The agony of Java unit testing

Java unit testing *sucks*!!!

There, I said it.

Come on, it does. I know, 8 years ago, JUnit was the bees knees. But let’s face it: when you’re working on a project, you’re behind schedule for whatever reason, and you have a deadline looming, where’s the first place that you cut corners?

Unit tests. Always.


  1. Lack of perceived value of testing (in other words: I see the happy path works so what’s your big problem?)
  2. No one is going to ever touch this code again after this release
  3. Java is just difficult to test

Let’s talk about these….

Why You Don’t Test (a.k.a., why you’re brain damaged)

Lack of perceived value of testing

If that’s the way you feel, then you shouldn’t ever call yourself an engineer. You’re just a hack. Still, I’ll assume that there’s hope for you yet because you’re reading this article in the first place.

The “Somebody Else’s Problem” Field

You’re leaving the project soon. Or you honestly believe that your shit doesn’t stink. Or you’re just going to leave it for the next guy. It’s somebody else’s problem. There’s one response to this: in this business, frequently, that somebody is you. If you can’t maintain your own code then you’ve just shot yourself in the foot. Congratulations.

But, now, to the heart of the matter.

Java is just difficult to test Now I know that I’m not the first one to say this. However, in my opinion, what makes difficult to test are the idioms and practices that developers have acquired over the 13 years that Java has been around. Many of these idioms and practices fly almost completely counter to testing – for in order to be able to test effectively, we must be able to isolate the unit under test. How do we do this in Java? Dependency injection. Come on, you knew I was going to say that, right?

Evil/Brain-Damaged/Detrimental Idioms/Practices

  • Enterprise Java Beans. Come on, already. Private variables mutated by the container based on an XML deployment descriptor (so we’re coding in XML now )? Are you testing your deployment descriptor? You probably should be. Have I ever done it. Not yet….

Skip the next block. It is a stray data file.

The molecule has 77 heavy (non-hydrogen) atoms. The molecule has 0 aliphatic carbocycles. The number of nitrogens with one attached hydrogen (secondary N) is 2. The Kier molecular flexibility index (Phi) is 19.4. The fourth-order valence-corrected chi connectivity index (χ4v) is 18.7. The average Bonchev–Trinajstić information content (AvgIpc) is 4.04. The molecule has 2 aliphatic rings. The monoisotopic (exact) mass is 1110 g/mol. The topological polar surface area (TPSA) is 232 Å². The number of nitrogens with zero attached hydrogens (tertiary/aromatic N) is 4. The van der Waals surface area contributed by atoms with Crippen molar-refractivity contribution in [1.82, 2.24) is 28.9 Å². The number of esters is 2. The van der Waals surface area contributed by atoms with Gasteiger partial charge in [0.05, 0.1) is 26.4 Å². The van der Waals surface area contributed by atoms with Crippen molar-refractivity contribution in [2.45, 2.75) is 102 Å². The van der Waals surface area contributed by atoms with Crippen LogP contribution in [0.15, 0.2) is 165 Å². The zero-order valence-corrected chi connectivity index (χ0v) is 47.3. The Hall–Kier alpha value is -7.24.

• Spring. Yes, POJOs are good. Actually, I’ll amend that. POJOs are fucking awesome – especially when every member variable is exposed via a getter and a setter. Unfortunately, you’re now effectively writing code in XML. So are you going to write tests just to exercise your XML? If you aren’t, you should be. That XML creates and links objects together. As soon as you start coupling things dynamically, you have a relationship that could break and therefore warrants testing.
  • private/protected member variables. We need these, don’t we? Sometimes, yes, actually, we do. However, if they aren’t wrapped (see Spring above) then Houston we have a problem.
  • static final used for non-primtive/String constants. This is simply everywhere in the Java universe: developers statically initializing constants with Objects. This is awful. Why, you ask? Because how the hell are you ever going to be able to inject a value for that static final Object? It’s assigned at classloading time. So, basically, grab your ankles and BOHICA.


  • Some of these hurtful practices are necessary
    • Encapsulation
    • Spring XML (if you’re stuck coding Java in the first place)
  • Sometimes we’re working in legacy code
    • Limited ability to change existing code; stuck with bad practices
    • Existing unit tests are sometimes lacking

How do we get better?

Come back tomorrow. We’ll talk. Seriously.

Posted by evan on Sunday, May 25, 2008

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